After setting the pace for the U.S. Nordic Combined Ski Team for over a decade, Johnny Spillane has made the decision today to hang it up, and say so long to a decorated career that saw a World Championship victory and three Olympic silver medals in 13 seasons of hard work.
Spillane made his World Cup debut in the 2001 season and only two years later he opened up the 2003 season with three straight podiums in Trondheim, Norway. It wasn’t long until he would become the first American to win a World Championship in Nordic combined with his gold in Val di Fiemme that February. In Vancouver in 2010 he continued knocking down barriers for the U.S. Ski Team by taking home three silver medals, one of them backing up teammate Billy Demong’s gold, and giving the U.S. Nordic Combined Ski Team an unprecedented four medals in the games.
With only nine months before the next winter games in Sochi, Spillane decided to put his family first, and is looking forward to spending some quality time with his daughters in his hometown of Steamboat Springs, CO.
“Basically every spring I reevaluate where I’m at,” said Spillane. “I just got to the point where I didn’t want to be away from home anymore. There’s so much travel involved in what we do and I just didn’t like being away from my girls and watching them grow up on a computer. I’m really happy to be home now. I’m very satisfied with my career and now it’s time to do something else.”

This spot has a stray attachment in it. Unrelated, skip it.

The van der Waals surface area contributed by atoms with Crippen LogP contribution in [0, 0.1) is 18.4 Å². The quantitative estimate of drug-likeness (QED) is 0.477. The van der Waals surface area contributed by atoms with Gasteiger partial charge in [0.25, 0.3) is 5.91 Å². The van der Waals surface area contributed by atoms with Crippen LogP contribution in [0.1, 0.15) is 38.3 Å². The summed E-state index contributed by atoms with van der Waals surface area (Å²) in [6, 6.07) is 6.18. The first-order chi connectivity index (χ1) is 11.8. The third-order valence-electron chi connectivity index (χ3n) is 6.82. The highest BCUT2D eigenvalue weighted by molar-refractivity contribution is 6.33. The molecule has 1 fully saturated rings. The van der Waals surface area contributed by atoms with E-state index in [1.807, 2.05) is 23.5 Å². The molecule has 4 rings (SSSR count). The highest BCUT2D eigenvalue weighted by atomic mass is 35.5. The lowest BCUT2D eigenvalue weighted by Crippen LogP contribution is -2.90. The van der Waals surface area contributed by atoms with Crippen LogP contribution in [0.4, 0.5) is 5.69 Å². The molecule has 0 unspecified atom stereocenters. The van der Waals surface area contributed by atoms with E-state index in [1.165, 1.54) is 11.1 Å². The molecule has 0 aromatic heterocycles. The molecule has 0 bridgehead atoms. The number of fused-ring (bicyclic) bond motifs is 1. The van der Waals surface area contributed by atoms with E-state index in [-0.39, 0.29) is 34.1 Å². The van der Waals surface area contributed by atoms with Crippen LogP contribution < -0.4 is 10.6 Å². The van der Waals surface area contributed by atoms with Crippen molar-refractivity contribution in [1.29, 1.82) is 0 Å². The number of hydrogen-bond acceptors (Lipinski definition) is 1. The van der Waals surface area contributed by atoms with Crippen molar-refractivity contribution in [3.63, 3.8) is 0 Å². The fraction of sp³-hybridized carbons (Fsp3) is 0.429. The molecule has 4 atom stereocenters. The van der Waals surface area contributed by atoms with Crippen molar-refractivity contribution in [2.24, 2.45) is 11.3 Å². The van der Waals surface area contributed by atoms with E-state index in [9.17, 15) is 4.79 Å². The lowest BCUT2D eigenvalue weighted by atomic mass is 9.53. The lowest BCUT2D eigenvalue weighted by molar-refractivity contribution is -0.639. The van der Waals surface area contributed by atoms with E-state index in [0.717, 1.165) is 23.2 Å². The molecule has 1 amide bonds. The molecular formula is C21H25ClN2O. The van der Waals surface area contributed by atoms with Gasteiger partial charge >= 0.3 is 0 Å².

Even if the news might be a little bittersweet, Spillane’s former teammates showed their appreciation and admiration for their fellow competitor and leader.
“Johnny believed in himself and believed in our ability and his ability to the point where he was able to break through barriers that Americans had never broken before,” said teammate and Olympic champion Billy Demong. “He paved the path for the rest of us to have the same success. His retirement is bittersweet. For sure I’m bummed that we’re not going to be together at the Olympics next winter. But, at the same time, I’m excited for him and I know that he’s moving forward in his life plan and taking a chance, taking a step forward in following another dream.”
“Johnny’s been a great teammate,” Demong added. “Not only did he lead the way for a lot of our success, but he’s always been one to do whatever he can for his fellow teammates, even when he’s hurt or struggling.”
Former teammate and current nordic combined Head Coach Dave Jarrett shared the same sentiment, “For me, the biggest thing with Johnny has been his leadership by example. He’s always the first guy in training and last guy to leave. He was always prepared. He was ready to go to work every day, every competition, every training session. He was willing to do everything and do all the work, to suffer, to go out in the rain, to go out in the cold, to go out in the snow – whatever it took.”
In the true fashion of a leader, Spillane left some words of encouragement for future skiers to travel the paths that he helped pave.
“To younger athletes, I want to say anything is possible as long as you’re willing to do the work and give yourself every opportunity to succeed by training hard and solely committing to what you’re doing,” said Spillane. ‘I’ll always be involved in nordic combined in some shape or form. It’s a big passion in my life. I want to thank the U.S. Ski Team and all of my teammates, coaches and technicians for doing such a great job over the years and really being behind allowing us to compete. Also, I want to recognize the support that people around the world gave me.”